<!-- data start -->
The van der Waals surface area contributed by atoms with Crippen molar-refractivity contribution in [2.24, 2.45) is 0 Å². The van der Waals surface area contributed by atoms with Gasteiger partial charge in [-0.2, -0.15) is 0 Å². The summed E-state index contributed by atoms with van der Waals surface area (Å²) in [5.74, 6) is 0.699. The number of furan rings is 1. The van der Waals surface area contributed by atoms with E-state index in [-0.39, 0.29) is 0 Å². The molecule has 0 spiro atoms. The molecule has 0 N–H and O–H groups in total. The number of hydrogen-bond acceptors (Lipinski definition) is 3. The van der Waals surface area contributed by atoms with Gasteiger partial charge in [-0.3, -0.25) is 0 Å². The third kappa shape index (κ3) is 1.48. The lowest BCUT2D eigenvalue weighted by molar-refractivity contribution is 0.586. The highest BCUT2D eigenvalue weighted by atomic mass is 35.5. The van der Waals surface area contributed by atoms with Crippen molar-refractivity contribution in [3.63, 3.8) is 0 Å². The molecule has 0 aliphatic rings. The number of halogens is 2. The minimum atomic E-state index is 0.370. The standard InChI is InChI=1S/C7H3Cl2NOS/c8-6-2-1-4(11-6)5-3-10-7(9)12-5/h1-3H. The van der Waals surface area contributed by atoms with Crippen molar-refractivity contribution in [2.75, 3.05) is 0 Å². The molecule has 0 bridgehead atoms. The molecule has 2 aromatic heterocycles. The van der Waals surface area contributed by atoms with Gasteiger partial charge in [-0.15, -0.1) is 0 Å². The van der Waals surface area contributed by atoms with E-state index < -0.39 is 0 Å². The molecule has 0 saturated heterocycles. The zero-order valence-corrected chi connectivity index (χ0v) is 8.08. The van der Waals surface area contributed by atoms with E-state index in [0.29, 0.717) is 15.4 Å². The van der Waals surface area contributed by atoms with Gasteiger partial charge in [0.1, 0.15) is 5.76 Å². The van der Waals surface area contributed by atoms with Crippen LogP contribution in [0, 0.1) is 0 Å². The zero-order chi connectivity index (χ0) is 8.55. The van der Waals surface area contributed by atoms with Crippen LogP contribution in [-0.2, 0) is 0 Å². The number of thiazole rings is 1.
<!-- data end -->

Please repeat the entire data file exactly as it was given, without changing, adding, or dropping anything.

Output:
The van der Waals surface area contributed by atoms with Crippen molar-refractivity contribution in [2.24, 2.45) is 0 Å². The van der Waals surface area contributed by atoms with Gasteiger partial charge in [-0.2, -0.15) is 0 Å². The summed E-state index contributed by atoms with van der Waals surface area (Å²) in [5.74, 6) is 0.699. The number of furan rings is 1. The van der Waals surface area contributed by atoms with E-state index in [-0.39, 0.29) is 0 Å². The molecule has 0 spiro atoms. The molecule has 0 N–H and O–H groups in total. The number of hydrogen-bond acceptors (Lipinski definition) is 3. The van der Waals surface area contributed by atoms with Gasteiger partial charge in [-0.3, -0.25) is 0 Å². The third kappa shape index (κ3) is 1.48. The lowest BCUT2D eigenvalue weighted by molar-refractivity contribution is 0.586. The highest BCUT2D eigenvalue weighted by atomic mass is 35.5. The van der Waals surface area contributed by atoms with Crippen molar-refractivity contribution in [3.63, 3.8) is 0 Å². The molecule has 0 aliphatic rings. The number of halogens is 2. The minimum atomic E-state index is 0.370. The standard InChI is InChI=1S/C7H3Cl2NOS/c8-6-2-1-4(11-6)5-3-10-7(9)12-5/h1-3H. The van der Waals surface area contributed by atoms with Crippen molar-refractivity contribution in [2.75, 3.05) is 0 Å². The molecule has 0 bridgehead atoms. The molecule has 2 aromatic heterocycles. The van der Waals surface area contributed by atoms with Gasteiger partial charge in [-0.15, -0.1) is 0 Å². The van der Waals surface area contributed by atoms with E-state index < -0.39 is 0 Å². The molecule has 0 saturated heterocycles. The zero-order valence-corrected chi connectivity index (χ0v) is 8.08. The van der Waals surface area contributed by atoms with E-state index in [0.29, 0.717) is 15.4 Å². The van der Waals surface area contributed by atoms with Gasteiger partial charge in [0.1, 0.15) is 5.76 Å². The van der Waals surface area contributed by atoms with Crippen LogP contribution in [0, 0.1) is 0 Å². The zero-order chi connectivity index (χ0) is 8.55. The van der Waals surface area contributed by atoms with Crippen LogP contribution in [-0.2, 0) is 0 Å². The number of thiazole rings is 1.